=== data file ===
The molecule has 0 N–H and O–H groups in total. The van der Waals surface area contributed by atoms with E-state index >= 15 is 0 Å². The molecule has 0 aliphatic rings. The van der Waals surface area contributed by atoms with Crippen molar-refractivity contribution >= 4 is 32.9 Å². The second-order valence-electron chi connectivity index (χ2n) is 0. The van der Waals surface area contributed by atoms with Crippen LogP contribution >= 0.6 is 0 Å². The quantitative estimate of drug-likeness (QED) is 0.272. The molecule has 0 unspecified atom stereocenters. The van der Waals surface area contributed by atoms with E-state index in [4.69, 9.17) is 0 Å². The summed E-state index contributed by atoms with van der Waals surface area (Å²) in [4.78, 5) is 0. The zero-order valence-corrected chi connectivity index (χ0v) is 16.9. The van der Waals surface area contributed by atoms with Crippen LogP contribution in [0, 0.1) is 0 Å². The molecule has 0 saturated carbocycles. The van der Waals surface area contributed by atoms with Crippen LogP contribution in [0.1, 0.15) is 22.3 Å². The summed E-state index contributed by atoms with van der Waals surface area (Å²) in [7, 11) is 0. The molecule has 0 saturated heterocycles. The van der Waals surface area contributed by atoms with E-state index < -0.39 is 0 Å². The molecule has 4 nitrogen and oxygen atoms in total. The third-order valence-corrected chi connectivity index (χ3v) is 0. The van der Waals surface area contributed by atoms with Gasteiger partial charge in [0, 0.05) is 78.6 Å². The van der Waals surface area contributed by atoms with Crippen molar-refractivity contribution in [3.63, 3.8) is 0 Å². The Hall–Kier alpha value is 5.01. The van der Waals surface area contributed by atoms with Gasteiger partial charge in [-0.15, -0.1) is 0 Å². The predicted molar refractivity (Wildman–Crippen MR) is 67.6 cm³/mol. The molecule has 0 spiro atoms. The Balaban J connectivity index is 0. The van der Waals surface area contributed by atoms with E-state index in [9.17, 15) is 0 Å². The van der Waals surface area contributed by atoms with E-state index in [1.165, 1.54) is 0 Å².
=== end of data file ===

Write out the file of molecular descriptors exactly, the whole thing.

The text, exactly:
The molecule has 0 N–H and O–H groups in total. The van der Waals surface area contributed by atoms with E-state index >= 15 is 0 Å². The molecule has 0 aliphatic rings. The van der Waals surface area contributed by atoms with Crippen molar-refractivity contribution >= 4 is 32.9 Å². The second-order valence-electron chi connectivity index (χ2n) is 0. The van der Waals surface area contributed by atoms with Crippen LogP contribution >= 0.6 is 0 Å². The quantitative estimate of drug-likeness (QED) is 0.272. The molecule has 0 unspecified atom stereocenters. The van der Waals surface area contributed by atoms with E-state index in [4.69, 9.17) is 0 Å². The summed E-state index contributed by atoms with van der Waals surface area (Å²) in [4.78, 5) is 0. The zero-order valence-corrected chi connectivity index (χ0v) is 16.9. The van der Waals surface area contributed by atoms with Crippen LogP contribution in [0, 0.1) is 0 Å². The molecule has 0 saturated carbocycles. The van der Waals surface area contributed by atoms with Crippen LogP contribution in [0.1, 0.15) is 22.3 Å². The summed E-state index contributed by atoms with van der Waals surface area (Å²) in [7, 11) is 0. The molecule has 0 saturated heterocycles. The van der Waals surface area contributed by atoms with E-state index < -0.39 is 0 Å². The molecule has 4 nitrogen and oxygen atoms in total. The third-order valence-corrected chi connectivity index (χ3v) is 0. The van der Waals surface area contributed by atoms with Gasteiger partial charge in [0, 0.05) is 78.6 Å². The van der Waals surface area contributed by atoms with Crippen molar-refractivity contribution in [3.63, 3.8) is 0 Å². The Hall–Kier alpha value is 5.01. The van der Waals surface area contributed by atoms with Gasteiger partial charge in [-0.15, -0.1) is 0 Å². The predicted molar refractivity (Wildman–Crippen MR) is 67.6 cm³/mol. The molecule has 0 spiro atoms. The Balaban J connectivity index is 0. The van der Waals surface area contributed by atoms with E-state index in [9.17, 15) is 0 Å². The van der Waals surface area contributed by atoms with E-state index in [1.165, 1.54) is 0 Å².